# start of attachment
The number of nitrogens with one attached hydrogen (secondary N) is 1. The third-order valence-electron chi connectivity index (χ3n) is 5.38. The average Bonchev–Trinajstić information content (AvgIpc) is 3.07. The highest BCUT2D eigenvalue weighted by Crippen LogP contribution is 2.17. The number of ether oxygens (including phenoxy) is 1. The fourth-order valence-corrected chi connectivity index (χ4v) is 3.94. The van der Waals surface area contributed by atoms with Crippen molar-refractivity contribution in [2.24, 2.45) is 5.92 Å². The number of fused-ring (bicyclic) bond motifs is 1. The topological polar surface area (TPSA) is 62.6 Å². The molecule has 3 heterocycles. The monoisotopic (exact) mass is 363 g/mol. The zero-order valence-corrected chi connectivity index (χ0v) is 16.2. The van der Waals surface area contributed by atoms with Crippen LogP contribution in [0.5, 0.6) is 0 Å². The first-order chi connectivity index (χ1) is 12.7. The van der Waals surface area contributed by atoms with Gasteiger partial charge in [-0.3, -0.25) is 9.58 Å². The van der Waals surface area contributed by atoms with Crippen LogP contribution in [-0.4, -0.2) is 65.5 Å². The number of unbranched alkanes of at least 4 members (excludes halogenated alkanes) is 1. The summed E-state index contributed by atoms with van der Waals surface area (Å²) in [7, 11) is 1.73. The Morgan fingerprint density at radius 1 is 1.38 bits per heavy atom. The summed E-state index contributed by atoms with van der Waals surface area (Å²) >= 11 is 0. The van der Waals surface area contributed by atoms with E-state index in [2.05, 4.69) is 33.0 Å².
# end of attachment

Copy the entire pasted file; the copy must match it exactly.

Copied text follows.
The number of nitrogens with one attached hydrogen (secondary N) is 1. The third-order valence-electron chi connectivity index (χ3n) is 5.38. The average Bonchev–Trinajstić information content (AvgIpc) is 3.07. The highest BCUT2D eigenvalue weighted by Crippen LogP contribution is 2.17. The number of ether oxygens (including phenoxy) is 1. The fourth-order valence-corrected chi connectivity index (χ4v) is 3.94. The van der Waals surface area contributed by atoms with Crippen molar-refractivity contribution in [2.24, 2.45) is 5.92 Å². The number of fused-ring (bicyclic) bond motifs is 1. The topological polar surface area (TPSA) is 62.6 Å². The molecule has 3 heterocycles. The monoisotopic (exact) mass is 363 g/mol. The zero-order valence-corrected chi connectivity index (χ0v) is 16.2. The van der Waals surface area contributed by atoms with Crippen LogP contribution in [0.5, 0.6) is 0 Å². The first-order chi connectivity index (χ1) is 12.7. The van der Waals surface area contributed by atoms with Gasteiger partial charge in [-0.3, -0.25) is 9.58 Å². The van der Waals surface area contributed by atoms with Crippen LogP contribution in [-0.4, -0.2) is 65.5 Å². The number of unbranched alkanes of at least 4 members (excludes halogenated alkanes) is 1. The summed E-state index contributed by atoms with van der Waals surface area (Å²) in [7, 11) is 1.73. The Morgan fingerprint density at radius 1 is 1.38 bits per heavy atom. The summed E-state index contributed by atoms with van der Waals surface area (Å²) >= 11 is 0. The van der Waals surface area contributed by atoms with E-state index in [2.05, 4.69) is 33.0 Å².